Meaning of go astray in English:

go astray


  • (of an object) become lost or mislaid.

    ‘the money had gone astray’
    • ‘Furthermore, they claim that if the money goes astray, it is only after it passes through European and American banks.’
    • ‘Mr. Cowley records how he received three panic calls from Bermuda that day fearing that their money had gone astray, and had to make a few visits to the local branch manager.’
    • ‘He said: ‘It is evident that there was an item of correspondence that went astray.’’
    • ‘Whilst our regular postman was away, quite a lot of post went astray.’
    • ‘The Army lost my records and my mail went astray.’
    • ‘Over the weekend I'd hoped to get together with brother Kev and some others to jam some tunes, but the best laid plans, as usual, went astray.’
    • ‘The community council insists that the boundary details were delivered to the inspector's address before the deadline but somehow went astray.’
    • ‘Around 60 election staff were there to work through the ballots but they were held up at one point when a box of last-minute postal votes went astray.’
    • ‘They could both reflect on the matchwinning chances that went astray in a thrilling finish to the drawn game.’
    • ‘An inquiry into the proposed development of the old Rainshore Mill site has been postponed after council documents went astray.’
    • ‘After several first half chances went astray, the best opportunity for the visitors fell to Roy Makaay six minutes after the break.’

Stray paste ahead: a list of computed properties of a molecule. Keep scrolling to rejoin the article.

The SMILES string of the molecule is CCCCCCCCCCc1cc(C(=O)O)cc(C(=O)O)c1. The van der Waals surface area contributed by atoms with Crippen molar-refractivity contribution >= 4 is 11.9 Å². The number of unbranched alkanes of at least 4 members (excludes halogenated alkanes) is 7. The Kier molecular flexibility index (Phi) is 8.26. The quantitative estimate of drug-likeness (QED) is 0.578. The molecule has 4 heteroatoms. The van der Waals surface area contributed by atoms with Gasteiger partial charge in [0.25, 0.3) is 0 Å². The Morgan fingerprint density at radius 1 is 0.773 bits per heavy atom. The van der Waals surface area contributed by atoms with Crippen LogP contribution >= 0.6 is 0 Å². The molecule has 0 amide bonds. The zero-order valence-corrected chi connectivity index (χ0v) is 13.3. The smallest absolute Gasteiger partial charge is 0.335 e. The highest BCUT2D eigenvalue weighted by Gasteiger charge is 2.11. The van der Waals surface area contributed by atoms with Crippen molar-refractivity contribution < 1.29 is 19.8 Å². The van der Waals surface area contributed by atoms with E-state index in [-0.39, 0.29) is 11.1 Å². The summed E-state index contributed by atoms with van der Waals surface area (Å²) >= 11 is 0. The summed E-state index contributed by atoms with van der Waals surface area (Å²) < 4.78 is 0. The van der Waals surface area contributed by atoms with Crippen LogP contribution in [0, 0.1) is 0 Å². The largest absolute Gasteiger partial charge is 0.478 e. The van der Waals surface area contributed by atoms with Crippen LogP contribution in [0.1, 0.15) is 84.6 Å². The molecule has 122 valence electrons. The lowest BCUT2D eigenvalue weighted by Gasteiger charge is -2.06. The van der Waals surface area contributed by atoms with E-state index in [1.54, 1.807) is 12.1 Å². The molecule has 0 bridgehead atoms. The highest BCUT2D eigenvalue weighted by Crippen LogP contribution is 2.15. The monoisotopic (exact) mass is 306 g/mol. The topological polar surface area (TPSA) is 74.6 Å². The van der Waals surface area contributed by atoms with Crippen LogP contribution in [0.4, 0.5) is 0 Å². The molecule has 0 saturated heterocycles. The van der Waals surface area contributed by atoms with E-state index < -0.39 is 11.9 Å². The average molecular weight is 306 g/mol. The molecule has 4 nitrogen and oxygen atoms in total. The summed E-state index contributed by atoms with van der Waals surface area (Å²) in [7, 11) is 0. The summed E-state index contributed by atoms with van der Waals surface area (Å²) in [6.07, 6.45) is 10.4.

• ‘At the end of the half they looked certain to close the gap further when Warwick threw wide to McPhillips in space, but the chance went astray.’
    • ‘However, the email that he claims to have sent her went astray, and was never received.’
    • ‘The marketing strategies of Shanghai also went astray, without shaping a handful of famous brands.’
    • ‘While cruise lines have practices to assist passengers whose luggage has gone astray, those procedures vary widely.’
    • ‘Eventually, as the crowd drifts away, you realise that your suitcases have gone astray.’
    • ‘British Airways said today that as many as 20,000 bags had gone astray at Heathrow airport in recent days amid the chaos following the security crackdown.’
    • ‘Today I got your letter, dated the 19th, and see that my last letter must have gone astray or been delayed.’